One of the nice examples of rich symbolism that can be found in Yoga teaching is the comparison of spiritual growth with the growth of plants that in their maturity produce sweet smelling flowers. Some people may think that this example is overly naïve and simplistic, but sometimes simple is the best way to go. So it is proved with the example of the flower – a simple story, but one that is full of meaning. Continue reading The Flowers of Spiritual Growth Part I
One of the problems that many people have with regard to their meditation and yoga practice is maintaining consistency. I know because I’m one of them. Fortunately though I have a good teacher, so I know what to do when I sometimes get distracted. The advice that he gave me a long time ago is as relevant today as it ever was, and this is what I would like to pass on. Like so many aspects of Yoga teaching, it is something so simple and obvious, that it’s almost embarrassing to even mention it – and yet it is of such great value that people need to be reminded of this age old advice. Continue reading How To Maintain Consistency In Your Meditation Practice
A little over 500 years ago in India, the great spiritual teacher Chaitanya Mahaprabhu (also known as Gauranga because of his beautiful golden complexion), appeared in the small town of Navadwip. Both the time and place of his appearance were foretold in ancient scriptures, as were the specific reasons for it. He appeared to teach by his personal example, how a person could very quickly and easily experience the highest platform of yoga ~ love for the Supreme Person, by the sublime method of congregational mantra chanting ~ the hearing and repeating of Hari Nama, sacred sound.
Just as aspiring yogis had been doing since time immemorial, Chaitanya and his followers would sometimes chant their mantras quietly in some solitary place, but he also introduced a new element in the practice of meditation. It was called kirtan, where two or more people would get together and chant the Holy Names loudly. Oftentimes their chanting was accompanied by musical instruments and dancing, and not only did Chaitanya introduce this practice, but he also infused it with the spiritual potency of his own wonderful and unique example, and by doing this he induced an ecstatic uproar in the general population. Continue reading Chaitanya Mahaprabhu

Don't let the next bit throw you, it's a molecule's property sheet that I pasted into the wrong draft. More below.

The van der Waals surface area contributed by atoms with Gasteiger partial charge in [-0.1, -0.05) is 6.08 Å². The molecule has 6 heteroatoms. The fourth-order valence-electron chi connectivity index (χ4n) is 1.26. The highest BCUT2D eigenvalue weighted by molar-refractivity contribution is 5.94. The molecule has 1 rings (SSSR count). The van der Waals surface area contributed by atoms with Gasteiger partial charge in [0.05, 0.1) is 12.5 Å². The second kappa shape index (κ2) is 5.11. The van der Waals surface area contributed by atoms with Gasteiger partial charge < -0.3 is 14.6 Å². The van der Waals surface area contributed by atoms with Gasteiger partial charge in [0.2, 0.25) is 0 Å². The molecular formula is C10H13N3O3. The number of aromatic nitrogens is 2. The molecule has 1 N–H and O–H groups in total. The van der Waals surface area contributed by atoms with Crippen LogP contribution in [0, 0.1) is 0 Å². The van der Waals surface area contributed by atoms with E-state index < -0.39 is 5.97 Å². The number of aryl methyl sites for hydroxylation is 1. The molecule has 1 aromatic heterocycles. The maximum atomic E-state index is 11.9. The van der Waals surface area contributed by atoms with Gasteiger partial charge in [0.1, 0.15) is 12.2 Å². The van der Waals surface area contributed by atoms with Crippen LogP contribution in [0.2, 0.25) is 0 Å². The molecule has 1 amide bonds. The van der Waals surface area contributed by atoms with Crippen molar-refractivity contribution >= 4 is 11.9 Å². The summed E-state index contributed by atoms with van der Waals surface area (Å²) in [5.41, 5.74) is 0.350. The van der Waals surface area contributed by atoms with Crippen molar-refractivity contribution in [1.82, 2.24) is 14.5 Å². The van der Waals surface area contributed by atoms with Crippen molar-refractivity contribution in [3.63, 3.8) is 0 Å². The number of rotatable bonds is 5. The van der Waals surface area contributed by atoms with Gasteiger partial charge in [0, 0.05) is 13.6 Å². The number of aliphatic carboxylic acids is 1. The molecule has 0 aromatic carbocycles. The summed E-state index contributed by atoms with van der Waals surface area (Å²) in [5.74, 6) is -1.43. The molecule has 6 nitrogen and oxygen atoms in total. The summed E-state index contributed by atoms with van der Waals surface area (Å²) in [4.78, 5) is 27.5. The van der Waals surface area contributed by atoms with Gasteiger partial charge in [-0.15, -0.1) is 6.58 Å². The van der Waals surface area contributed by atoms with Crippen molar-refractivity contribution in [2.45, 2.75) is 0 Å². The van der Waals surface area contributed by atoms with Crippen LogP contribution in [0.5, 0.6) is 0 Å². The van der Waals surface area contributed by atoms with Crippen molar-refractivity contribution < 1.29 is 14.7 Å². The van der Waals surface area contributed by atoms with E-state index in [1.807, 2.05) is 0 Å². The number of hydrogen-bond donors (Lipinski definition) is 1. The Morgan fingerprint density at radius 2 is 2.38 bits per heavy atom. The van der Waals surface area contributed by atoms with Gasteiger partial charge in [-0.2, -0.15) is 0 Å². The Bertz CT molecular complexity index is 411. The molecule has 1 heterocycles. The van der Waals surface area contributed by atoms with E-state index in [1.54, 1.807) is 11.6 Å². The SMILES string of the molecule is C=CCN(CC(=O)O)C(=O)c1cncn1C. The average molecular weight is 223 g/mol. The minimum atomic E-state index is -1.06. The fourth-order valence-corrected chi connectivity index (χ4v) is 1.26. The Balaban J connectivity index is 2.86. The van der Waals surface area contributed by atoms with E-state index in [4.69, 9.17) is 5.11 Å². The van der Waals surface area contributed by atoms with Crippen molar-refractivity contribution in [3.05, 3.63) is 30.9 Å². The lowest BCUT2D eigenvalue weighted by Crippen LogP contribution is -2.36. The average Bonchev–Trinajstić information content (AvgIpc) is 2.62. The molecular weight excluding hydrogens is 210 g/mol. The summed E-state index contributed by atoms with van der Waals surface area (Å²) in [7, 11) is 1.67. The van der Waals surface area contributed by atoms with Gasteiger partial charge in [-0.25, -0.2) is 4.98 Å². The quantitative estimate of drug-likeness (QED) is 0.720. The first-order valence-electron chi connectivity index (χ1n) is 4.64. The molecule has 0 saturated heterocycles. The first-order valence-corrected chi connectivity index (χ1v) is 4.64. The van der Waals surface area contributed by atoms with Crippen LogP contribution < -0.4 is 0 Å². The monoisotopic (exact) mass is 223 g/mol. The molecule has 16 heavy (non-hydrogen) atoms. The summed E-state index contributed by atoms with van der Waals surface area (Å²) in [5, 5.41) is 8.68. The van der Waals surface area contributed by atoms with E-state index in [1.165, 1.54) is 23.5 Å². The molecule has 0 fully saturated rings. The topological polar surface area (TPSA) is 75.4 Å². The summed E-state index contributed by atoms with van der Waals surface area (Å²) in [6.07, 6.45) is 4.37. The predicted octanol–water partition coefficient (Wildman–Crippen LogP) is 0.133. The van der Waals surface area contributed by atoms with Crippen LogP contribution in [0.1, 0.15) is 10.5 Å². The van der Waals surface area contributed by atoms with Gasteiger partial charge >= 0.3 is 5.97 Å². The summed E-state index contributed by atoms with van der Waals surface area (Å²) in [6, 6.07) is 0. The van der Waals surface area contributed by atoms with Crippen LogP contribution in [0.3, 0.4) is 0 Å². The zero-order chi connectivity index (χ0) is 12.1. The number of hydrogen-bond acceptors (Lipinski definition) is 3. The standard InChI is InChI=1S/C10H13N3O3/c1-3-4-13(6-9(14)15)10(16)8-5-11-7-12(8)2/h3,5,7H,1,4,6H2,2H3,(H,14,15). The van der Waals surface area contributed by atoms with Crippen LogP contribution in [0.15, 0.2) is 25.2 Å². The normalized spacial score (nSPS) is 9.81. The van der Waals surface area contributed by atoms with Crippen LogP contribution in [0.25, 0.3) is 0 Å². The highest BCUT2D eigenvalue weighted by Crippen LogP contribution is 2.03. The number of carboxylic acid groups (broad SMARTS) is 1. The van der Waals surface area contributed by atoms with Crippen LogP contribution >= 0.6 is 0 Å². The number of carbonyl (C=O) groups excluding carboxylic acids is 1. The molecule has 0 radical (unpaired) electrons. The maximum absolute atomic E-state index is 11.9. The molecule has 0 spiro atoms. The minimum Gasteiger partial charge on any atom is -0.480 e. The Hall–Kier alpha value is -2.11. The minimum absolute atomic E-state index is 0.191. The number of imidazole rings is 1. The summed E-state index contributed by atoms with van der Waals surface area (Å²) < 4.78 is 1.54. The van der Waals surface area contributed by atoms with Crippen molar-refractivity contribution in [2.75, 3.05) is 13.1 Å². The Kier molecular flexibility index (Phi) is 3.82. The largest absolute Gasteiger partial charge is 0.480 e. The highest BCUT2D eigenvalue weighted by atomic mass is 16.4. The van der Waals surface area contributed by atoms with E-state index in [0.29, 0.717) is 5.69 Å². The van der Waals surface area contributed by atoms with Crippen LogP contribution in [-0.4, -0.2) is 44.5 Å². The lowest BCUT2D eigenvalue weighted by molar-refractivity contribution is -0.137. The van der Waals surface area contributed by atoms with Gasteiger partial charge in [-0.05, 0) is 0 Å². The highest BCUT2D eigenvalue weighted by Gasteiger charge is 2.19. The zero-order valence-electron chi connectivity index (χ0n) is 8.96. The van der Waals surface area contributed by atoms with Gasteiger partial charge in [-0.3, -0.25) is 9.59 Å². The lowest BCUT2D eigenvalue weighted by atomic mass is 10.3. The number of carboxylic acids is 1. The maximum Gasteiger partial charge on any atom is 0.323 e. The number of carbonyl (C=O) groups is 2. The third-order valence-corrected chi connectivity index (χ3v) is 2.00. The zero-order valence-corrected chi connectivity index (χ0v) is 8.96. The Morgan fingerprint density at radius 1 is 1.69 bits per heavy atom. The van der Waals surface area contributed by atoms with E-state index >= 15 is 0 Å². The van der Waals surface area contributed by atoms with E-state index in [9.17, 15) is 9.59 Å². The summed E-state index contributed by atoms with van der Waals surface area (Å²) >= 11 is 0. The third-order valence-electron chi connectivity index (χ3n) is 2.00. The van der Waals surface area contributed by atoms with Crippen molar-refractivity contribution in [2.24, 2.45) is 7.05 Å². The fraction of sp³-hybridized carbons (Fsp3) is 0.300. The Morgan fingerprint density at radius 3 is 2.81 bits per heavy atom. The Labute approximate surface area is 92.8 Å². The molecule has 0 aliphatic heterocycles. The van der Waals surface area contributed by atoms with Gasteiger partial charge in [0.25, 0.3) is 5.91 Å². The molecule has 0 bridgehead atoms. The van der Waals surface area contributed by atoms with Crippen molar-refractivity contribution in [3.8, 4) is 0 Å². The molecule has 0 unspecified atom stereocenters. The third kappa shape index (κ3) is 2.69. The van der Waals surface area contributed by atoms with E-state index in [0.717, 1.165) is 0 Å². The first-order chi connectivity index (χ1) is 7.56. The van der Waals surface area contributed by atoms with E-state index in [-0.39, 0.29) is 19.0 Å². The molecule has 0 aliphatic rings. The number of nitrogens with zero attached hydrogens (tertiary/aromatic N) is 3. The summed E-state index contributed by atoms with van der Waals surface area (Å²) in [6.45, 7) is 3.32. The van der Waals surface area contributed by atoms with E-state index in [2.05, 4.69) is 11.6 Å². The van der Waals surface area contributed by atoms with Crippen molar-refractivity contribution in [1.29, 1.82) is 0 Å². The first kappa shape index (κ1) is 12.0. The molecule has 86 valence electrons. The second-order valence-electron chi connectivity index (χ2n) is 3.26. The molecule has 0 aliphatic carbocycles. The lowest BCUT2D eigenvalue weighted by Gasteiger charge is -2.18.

It’s oftentimes the case that people think meditation is supposed to make it so that we never have a bad day. This is true in one sense (and in the most important sense), but it should not be misunderstood to mean that our lives will always be perfect problem free zones. Because we have a material body, we will all receive (based on our previous karma) certain amounts of happiness and distress whether we meditate or not.
If we look back on our lives over the last year or so, or even longer than that, we could all make a long list of problems, great and small, that we have had to deal with – and there is no doubt that we will all inevitably have to face more as the future unfolds. All these various kinds of traumas were categorized many long ages ago in Yoga teaching, so it’s not that we are dealing with some specifically modern affliction here. Because we live in a technological age, the problems may manifest differently than they did times past, but their essence is unchanged. It would take much more space that we have here to list and discuss them all in detail, but they can be summed up in one word – temporariness. That is the root cause of all our traumas. Continue reading The Trauma of Impermanence